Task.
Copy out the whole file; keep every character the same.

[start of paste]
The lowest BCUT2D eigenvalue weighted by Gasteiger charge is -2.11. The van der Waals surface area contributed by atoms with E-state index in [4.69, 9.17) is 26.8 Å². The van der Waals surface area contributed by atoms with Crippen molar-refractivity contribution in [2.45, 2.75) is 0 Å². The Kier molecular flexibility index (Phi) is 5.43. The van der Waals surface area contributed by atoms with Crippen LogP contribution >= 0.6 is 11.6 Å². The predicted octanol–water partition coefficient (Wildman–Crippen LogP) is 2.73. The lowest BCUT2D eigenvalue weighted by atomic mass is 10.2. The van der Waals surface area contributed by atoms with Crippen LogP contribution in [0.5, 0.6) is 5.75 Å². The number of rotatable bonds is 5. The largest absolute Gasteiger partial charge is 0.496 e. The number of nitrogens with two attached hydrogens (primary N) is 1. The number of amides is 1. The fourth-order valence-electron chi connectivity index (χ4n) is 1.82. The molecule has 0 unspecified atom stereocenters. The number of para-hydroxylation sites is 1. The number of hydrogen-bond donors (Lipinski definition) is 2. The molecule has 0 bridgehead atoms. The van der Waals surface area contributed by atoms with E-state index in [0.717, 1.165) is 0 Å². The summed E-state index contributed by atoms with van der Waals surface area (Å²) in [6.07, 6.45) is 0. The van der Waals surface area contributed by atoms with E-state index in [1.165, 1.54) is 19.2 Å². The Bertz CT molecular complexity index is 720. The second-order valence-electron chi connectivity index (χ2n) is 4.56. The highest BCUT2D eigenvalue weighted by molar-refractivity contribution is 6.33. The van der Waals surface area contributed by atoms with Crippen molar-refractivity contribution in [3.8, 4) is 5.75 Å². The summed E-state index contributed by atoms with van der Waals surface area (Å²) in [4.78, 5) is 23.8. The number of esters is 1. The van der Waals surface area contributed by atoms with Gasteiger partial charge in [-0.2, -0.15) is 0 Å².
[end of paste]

The lowest BCUT2D eigenvalue weighted by Gasteiger charge is -2.11. The van der Waals surface area contributed by atoms with E-state index in [4.69, 9.17) is 26.8 Å². The van der Waals surface area contributed by atoms with Crippen molar-refractivity contribution in [2.45, 2.75) is 0 Å². The Kier molecular flexibility index (Phi) is 5.43. The van der Waals surface area contributed by atoms with Crippen LogP contribution >= 0.6 is 11.6 Å². The predicted octanol–water partition coefficient (Wildman–Crippen LogP) is 2.73. The lowest BCUT2D eigenvalue weighted by atomic mass is 10.2. The van der Waals surface area contributed by atoms with Crippen LogP contribution in [0.5, 0.6) is 5.75 Å². The number of rotatable bonds is 5. The largest absolute Gasteiger partial charge is 0.496 e. The number of nitrogens with two attached hydrogens (primary N) is 1. The number of amides is 1. The fourth-order valence-electron chi connectivity index (χ4n) is 1.82. The molecule has 0 unspecified atom stereocenters. The number of para-hydroxylation sites is 1. The number of hydrogen-bond donors (Lipinski definition) is 2. The molecule has 0 bridgehead atoms. The van der Waals surface area contributed by atoms with E-state index in [0.717, 1.165) is 0 Å². The summed E-state index contributed by atoms with van der Waals surface area (Å²) in [6.07, 6.45) is 0. The van der Waals surface area contributed by atoms with E-state index in [1.165, 1.54) is 19.2 Å². The Bertz CT molecular complexity index is 720. The second-order valence-electron chi connectivity index (χ2n) is 4.56. The highest BCUT2D eigenvalue weighted by molar-refractivity contribution is 6.33. The van der Waals surface area contributed by atoms with Crippen molar-refractivity contribution in [3.8, 4) is 5.75 Å². The summed E-state index contributed by atoms with van der Waals surface area (Å²) in [4.78, 5) is 23.8. The number of esters is 1. The van der Waals surface area contributed by atoms with Gasteiger partial charge in [-0.2, -0.15) is 0 Å².